Let me begin with the Constitution; Chapter 1, section 4 in particular, where the rights of citizens are given voice:

      “It is hereby recognised and declared that in Trinidad and Tobago there have existed and shall continue to exist, without discrimination by reason of race, origin, colour, religion or sex, the following fundamental human rights and freedoms, namely:

      (a) the right of the individual to life, liberty, security of the person and enjoyment of property and the right not to be deprived thereof except by due process of law;

      (b) the right of the individual to equality before the law and the protection of the law;

      (c) the right of the individual to respect for his private and family life;

      (d) the right of the individual to equality of treatment from any public authority in the exercise of any functions;

      (e) the right to join political parties and to express political views;

      (f) the right of a parent or guardian to provide a school of his own choice for the education of his child or ward;

      (g) freedom of movement;

      (h) freedom of conscience and religious belief and observance;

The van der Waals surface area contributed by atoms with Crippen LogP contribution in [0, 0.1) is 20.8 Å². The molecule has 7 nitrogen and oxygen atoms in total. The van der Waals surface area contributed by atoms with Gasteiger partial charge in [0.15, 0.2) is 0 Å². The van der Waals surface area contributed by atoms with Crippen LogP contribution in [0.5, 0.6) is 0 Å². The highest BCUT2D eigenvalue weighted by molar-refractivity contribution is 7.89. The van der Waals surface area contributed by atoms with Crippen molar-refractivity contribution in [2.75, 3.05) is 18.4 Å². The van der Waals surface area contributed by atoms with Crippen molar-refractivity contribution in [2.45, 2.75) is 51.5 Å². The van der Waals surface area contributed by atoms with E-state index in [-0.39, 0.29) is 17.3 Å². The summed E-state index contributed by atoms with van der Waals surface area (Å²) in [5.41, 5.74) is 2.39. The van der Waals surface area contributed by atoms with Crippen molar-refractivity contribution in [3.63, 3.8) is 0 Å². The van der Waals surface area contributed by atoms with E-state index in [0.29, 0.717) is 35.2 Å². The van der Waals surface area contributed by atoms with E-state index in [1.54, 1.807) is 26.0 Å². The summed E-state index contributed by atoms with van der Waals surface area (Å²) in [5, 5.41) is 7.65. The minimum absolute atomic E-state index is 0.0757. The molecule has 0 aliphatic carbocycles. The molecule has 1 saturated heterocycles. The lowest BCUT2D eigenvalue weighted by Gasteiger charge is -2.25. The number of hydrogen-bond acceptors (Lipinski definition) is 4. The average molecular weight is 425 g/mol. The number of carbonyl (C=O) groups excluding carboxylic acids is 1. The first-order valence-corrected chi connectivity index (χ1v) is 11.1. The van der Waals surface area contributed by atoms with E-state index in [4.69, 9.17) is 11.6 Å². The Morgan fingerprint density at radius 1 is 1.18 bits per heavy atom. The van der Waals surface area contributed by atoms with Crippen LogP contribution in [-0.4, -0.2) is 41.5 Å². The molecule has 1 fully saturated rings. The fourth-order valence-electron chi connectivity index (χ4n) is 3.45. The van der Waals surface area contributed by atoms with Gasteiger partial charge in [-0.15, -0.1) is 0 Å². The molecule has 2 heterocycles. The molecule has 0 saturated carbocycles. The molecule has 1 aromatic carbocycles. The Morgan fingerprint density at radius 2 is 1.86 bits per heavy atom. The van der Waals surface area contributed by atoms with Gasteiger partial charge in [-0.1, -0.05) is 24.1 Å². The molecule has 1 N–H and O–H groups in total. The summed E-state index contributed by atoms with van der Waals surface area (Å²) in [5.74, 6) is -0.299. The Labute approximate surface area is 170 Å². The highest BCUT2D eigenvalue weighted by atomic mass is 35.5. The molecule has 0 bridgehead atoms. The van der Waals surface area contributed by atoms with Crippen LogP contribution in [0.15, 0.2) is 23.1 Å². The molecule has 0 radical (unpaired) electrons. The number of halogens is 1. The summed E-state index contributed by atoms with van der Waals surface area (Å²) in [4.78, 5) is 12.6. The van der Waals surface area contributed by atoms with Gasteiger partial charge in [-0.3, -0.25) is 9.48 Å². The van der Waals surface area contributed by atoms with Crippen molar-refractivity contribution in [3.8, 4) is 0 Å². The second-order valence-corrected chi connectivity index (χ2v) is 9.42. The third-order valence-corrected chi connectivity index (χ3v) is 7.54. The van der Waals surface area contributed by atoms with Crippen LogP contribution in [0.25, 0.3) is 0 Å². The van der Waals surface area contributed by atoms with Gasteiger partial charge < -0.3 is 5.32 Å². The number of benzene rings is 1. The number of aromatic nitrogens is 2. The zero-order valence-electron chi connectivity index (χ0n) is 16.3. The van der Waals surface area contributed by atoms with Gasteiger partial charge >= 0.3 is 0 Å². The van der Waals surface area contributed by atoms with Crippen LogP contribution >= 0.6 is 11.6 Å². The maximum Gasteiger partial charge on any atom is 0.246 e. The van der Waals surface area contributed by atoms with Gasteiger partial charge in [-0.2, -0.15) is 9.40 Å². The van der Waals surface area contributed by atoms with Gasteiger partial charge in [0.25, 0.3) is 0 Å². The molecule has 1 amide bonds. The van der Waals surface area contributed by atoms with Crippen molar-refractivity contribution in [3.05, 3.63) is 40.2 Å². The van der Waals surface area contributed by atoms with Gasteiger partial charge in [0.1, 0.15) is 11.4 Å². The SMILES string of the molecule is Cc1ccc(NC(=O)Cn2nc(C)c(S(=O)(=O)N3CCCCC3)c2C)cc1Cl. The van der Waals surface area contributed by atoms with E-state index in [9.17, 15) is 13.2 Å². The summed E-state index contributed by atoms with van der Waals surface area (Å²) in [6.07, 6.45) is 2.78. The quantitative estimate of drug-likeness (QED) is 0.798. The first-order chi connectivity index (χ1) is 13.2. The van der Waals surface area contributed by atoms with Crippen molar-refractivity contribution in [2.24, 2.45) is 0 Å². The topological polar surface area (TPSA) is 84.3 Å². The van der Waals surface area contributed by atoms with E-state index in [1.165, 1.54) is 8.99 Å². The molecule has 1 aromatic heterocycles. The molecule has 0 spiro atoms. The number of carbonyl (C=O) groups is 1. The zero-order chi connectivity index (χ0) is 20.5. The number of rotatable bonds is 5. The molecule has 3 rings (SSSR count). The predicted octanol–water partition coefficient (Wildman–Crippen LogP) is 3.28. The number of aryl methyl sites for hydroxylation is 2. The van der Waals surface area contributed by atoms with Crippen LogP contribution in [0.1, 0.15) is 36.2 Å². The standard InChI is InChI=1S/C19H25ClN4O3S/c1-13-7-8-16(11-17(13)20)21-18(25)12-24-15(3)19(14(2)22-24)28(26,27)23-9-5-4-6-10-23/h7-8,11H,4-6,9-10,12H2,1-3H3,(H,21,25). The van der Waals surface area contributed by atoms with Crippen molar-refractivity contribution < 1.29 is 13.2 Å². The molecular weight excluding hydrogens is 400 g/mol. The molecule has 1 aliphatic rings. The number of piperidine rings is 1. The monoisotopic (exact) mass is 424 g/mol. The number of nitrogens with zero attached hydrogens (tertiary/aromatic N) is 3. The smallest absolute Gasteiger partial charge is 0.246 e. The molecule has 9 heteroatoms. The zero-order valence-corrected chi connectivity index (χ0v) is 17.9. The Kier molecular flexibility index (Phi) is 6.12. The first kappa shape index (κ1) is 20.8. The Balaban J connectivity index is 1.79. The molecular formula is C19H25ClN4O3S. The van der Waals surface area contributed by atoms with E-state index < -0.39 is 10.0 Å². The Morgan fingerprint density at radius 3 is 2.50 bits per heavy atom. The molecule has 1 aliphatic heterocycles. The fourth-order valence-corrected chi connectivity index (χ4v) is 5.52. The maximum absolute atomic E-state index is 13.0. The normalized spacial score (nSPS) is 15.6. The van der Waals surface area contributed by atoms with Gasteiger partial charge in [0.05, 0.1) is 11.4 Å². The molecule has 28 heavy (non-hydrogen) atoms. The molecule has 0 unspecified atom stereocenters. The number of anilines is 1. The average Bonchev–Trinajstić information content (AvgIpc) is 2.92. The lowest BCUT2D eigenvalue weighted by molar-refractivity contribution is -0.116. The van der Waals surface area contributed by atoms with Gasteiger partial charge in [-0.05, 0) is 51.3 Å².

(i) freedom of thought and expression;

      (j) freedom of association and assembly; and

      (k) freedom of the press.”

      Clearly, the Sexual Offences Act is incompatible with the rights at b, c and d. So is the Equal Opportunity Act 2000 where on page 8 it defines ‘sex’ as not including sexual orientation.

      imageParagraph 144 of Justice Rampersad’s judgment in Jones v AG of Trinidad and Tobago and others (2018) quotes extensive case law where discrimination of homosexuality was found to be incompatible with modern human rights in democratic societies.

      My take on this is that the human rights aspect will be given the importance it demands and any incompatibility with other parts of the Constitution and/or statutes (Acts of Parliament) will result in amendments to preserve the human rights aspect, since the fundamental rights are protected within the Constitution.